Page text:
# Proof for subtheories using compactness theorem

I'm trying to understand the use of the Compactness Theorem to proof certain properties for theories in languages. I've tried to prove the following:

If $\phi$ holds in every model of the theory $T$, then there is a finite subtheory $T'$ such that $\phi$ holds in every model of $T'$.

My proof is:

Because $\phi$ holds in $T$, $T \cup \{\neg \phi\}$ is an inconsistent theory. Compactness theorem then says that there is a finite subtheory of this theory that is inconsistent. This theory will be of the from $T' \cup \{\neg \phi\}$ with $T'$ a finite subtheory of $T$. Because $T' \cup \{\neg \phi\}$ is inconsistent, $\phi$ holds in every model of $T'$.

I'm not too sure if this proof is true, especially the part where I take the inconsistent finite subtheory.

• Your inconsistent finite subtheory could be of the form $T'$, without the $\{\neg \phi\}$ - you need to rule out this case. May 21, 2018 at 16:08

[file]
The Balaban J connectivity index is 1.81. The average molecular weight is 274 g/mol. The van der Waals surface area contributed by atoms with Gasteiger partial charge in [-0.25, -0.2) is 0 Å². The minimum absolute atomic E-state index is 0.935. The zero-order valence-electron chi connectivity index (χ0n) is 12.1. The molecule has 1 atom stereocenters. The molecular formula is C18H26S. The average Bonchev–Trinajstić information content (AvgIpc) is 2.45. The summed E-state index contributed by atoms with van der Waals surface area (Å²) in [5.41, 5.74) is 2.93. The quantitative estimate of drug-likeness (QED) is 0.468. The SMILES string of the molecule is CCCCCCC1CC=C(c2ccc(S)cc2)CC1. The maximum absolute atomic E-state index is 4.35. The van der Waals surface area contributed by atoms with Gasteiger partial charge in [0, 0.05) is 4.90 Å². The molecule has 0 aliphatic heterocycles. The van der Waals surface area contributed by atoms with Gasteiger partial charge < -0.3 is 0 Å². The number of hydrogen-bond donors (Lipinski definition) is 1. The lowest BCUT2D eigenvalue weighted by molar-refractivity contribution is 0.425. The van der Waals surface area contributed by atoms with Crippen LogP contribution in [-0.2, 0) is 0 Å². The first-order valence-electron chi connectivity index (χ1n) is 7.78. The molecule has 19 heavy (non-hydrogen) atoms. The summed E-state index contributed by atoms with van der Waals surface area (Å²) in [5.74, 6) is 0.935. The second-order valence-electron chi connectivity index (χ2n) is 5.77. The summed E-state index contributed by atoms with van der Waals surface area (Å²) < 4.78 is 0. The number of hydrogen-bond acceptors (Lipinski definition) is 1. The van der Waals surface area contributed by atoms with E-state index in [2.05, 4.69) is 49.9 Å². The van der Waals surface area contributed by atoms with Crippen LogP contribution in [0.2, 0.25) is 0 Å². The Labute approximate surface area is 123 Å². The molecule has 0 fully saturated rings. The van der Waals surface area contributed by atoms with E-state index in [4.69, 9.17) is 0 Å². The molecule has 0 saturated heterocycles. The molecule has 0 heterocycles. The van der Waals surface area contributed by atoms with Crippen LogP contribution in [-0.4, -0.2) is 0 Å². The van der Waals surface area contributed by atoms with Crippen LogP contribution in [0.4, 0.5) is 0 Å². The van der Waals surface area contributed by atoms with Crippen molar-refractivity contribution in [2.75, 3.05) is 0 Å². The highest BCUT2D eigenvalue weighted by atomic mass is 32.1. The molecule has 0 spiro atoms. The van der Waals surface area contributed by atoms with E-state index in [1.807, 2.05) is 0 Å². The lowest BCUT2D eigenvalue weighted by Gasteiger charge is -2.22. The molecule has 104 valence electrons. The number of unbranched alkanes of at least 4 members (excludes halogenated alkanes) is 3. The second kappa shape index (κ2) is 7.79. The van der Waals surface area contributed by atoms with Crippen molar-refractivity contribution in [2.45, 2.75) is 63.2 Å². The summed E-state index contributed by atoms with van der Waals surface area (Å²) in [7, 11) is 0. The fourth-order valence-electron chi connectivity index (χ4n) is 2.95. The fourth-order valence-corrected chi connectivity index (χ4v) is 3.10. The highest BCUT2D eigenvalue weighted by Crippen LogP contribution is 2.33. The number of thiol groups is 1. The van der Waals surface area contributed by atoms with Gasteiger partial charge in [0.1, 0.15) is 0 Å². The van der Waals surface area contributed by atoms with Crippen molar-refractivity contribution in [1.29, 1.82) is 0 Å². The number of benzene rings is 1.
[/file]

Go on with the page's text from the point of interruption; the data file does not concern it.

• @B.Mehta: No, you don't. May 21, 2018 at 16:11
• If T is consistent, this is ruled out becaue of compactness theorem. What if T is inconsistent?
– xzeo
May 21, 2018 at 16:12
• @AsafKaragila Could you explain where I'm mistaken? May 21, 2018 at 16:12
• @B.Mehta: If $T'$ is a subset of $T$, then $T$ is inconsistent and has no models. The statement holds vacuously. May 21, 2018 at 16:13

Try using Godel's completeness theorem. If $\phi$ is a statement true in every structure, then $\phi$ is a theorem of $T$ and so $\phi$ has a finite proof in $T$.